Dispensary owner whose shop closed at feds' order: "Screw this f*cking city"
Yesterday, U.S. Attorney's Office spokesman Jeff Dorschner implied that the 23 dispensaries issued shut-down letters had stopped doing business at their previous locations, within 1,000 feet from schools. While some centers have relocated, others have shut their doors permanently.
AMCH is moving just a few blocks east, taking over the former space occupied by the (overpriced) head shop named Head Quarters. Calls to AMCH weren't immediately returned, but a message on the center's answering machine thanked customers for their patience and said the operation could re-open as early as tomorrow in its new digs.
Rocky Mountain High in Cherry Creek, which is just down the street from Bromwell Elementary School, will be shutting down cannabis sales at that location. But the company will still continue to operate six other locations in Colorado.
Others haven't been as fortunate. Tad Bowler was owner of the now-shuttered Med Stop on 8th Avenue, which was within 1,000 feet of Denver's West High School. Bowler held a big sale over the past weekend, dumping his entire inventory for as low as $100 an ounce. Bowler was hopeful over the weekend that a solution could be found, but a possible deal that would have meant moving Med Stop and saving the business fell through at the last minute.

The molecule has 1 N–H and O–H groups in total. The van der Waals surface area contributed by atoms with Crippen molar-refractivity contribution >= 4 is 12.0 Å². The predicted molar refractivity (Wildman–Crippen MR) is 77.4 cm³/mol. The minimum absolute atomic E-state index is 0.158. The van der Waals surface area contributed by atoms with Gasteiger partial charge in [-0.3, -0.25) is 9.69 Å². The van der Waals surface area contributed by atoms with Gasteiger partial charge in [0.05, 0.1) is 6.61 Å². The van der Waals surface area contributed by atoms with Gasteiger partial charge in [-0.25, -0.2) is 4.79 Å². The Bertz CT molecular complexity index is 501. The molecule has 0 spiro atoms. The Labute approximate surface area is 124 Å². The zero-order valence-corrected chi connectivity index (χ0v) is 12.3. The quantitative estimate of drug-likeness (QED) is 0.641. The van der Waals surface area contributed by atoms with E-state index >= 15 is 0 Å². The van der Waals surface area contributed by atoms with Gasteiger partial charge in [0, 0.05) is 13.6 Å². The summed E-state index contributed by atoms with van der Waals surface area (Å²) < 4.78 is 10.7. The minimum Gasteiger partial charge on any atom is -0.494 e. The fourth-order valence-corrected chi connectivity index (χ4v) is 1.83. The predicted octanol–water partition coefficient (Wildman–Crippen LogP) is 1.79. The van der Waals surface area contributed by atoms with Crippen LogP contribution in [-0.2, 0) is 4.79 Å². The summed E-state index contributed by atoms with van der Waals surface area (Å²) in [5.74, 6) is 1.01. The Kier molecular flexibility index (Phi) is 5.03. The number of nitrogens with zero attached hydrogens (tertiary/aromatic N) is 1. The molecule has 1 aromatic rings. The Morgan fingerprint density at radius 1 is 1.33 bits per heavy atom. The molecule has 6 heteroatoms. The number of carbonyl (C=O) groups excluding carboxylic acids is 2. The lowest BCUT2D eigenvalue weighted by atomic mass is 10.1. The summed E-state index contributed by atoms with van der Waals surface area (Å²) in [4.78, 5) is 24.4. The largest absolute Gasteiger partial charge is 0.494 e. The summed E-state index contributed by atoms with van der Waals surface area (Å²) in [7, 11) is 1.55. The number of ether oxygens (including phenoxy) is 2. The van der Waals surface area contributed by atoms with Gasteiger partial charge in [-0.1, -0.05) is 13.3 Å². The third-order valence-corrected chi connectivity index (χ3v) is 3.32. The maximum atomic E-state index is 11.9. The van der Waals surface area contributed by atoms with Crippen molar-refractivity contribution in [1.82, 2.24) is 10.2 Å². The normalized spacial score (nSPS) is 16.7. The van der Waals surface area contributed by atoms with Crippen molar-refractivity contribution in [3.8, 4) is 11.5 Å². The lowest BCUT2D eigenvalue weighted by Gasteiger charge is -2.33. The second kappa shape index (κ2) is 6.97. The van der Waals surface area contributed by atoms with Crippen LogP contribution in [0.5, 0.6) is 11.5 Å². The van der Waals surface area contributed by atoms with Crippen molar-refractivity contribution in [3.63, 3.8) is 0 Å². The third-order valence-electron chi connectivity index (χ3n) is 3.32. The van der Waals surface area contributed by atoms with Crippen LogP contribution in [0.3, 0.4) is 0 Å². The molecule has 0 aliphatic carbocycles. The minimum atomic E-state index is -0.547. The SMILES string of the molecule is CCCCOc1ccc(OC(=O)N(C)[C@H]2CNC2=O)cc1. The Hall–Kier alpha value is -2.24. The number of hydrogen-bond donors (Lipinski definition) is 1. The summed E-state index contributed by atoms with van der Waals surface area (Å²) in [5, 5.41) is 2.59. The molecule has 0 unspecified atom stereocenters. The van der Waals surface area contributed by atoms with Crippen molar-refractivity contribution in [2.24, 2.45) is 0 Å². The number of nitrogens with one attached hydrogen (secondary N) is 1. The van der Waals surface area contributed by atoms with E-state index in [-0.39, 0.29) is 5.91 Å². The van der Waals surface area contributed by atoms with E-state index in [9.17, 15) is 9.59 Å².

By Monday, his shop was locked up and he was busy destroying fully grown cannabis plants -- something Bowler calls heartbreakingly sad. Even worse, he says he had to stuff the plants into hemp bags for disposal by state officials.
Though Bowler is part owner of a dispensary in Colorado Springs ironically named Rocky Roads, he says Med Stop shutting down means he's losing nearly everything. He has no plans to reopen a shop in Denver. "Forget it. You can have it," Bowler declares. "Screw this fucking city. I don't need this crap. It's a dumb, dumb business and Colorado is really fucked up."
Bowler points to the fact that Med Stop was one of 55 medical marijuana centers actually licensed by the state despite his location near several schools. But he doesn't blame the state's Medical Marijuana Enforcement Division. Instead, he's upset with big money interests and the medical marijuana dispensary lobby.
"It's our politicians, not MMED," he said. "It's them who created the rules in such a god-awful way. They are impossible to follow and impossible for MMED to enforce. It is so convoluted that they would have to redo this system from top to bottom for it to right itself. But the damage has been done for me."
And with more letters being promised by the U.S. Attorney's Office, he's probably not alone.
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